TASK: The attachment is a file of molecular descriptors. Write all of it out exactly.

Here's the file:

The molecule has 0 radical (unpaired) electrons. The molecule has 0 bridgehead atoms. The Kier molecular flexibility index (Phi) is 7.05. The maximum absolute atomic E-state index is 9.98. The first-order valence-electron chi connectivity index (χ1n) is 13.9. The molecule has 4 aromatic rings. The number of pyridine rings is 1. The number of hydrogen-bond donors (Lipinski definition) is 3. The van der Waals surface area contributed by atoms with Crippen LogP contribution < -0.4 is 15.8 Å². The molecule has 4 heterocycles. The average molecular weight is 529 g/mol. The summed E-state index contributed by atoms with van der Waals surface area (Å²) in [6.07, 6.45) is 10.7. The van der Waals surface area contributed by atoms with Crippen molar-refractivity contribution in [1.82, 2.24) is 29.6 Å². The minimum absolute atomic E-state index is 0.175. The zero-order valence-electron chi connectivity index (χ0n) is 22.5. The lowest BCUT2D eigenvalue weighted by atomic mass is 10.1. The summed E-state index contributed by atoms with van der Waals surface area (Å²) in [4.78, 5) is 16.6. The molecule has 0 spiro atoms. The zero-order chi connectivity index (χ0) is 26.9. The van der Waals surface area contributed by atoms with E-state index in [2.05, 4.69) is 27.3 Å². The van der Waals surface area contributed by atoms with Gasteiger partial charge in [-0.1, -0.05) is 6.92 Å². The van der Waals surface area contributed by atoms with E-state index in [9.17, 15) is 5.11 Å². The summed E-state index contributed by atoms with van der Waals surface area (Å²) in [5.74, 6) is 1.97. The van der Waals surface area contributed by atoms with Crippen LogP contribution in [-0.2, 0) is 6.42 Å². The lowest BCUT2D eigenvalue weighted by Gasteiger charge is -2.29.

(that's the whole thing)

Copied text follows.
The molecule has 0 radical (unpaired) electrons. The molecule has 0 bridgehead atoms. The Kier molecular flexibility index (Phi) is 7.05. The maximum absolute atomic E-state index is 9.98. The first-order valence-electron chi connectivity index (χ1n) is 13.9. The molecule has 4 aromatic rings. The number of pyridine rings is 1. The number of hydrogen-bond donors (Lipinski definition) is 3. The van der Waals surface area contributed by atoms with Crippen LogP contribution < -0.4 is 15.8 Å². The molecule has 4 heterocycles. The average molecular weight is 529 g/mol. The summed E-state index contributed by atoms with van der Waals surface area (Å²) in [6.07, 6.45) is 10.7. The van der Waals surface area contributed by atoms with Crippen molar-refractivity contribution in [1.82, 2.24) is 29.6 Å². The minimum absolute atomic E-state index is 0.175. The zero-order valence-electron chi connectivity index (χ0n) is 22.5. The lowest BCUT2D eigenvalue weighted by atomic mass is 10.1. The summed E-state index contributed by atoms with van der Waals surface area (Å²) in [4.78, 5) is 16.6. The molecule has 0 spiro atoms. The zero-order chi connectivity index (χ0) is 26.9. The van der Waals surface area contributed by atoms with E-state index in [2.05, 4.69) is 27.3 Å². The van der Waals surface area contributed by atoms with Gasteiger partial charge in [-0.1, -0.05) is 6.92 Å². The van der Waals surface area contributed by atoms with E-state index in [9.17, 15) is 5.11 Å². The summed E-state index contributed by atoms with van der Waals surface area (Å²) in [5.74, 6) is 1.97. The van der Waals surface area contributed by atoms with Crippen LogP contribution in [-0.2, 0) is 6.42 Å². The lowest BCUT2D eigenvalue weighted by Gasteiger charge is -2.29.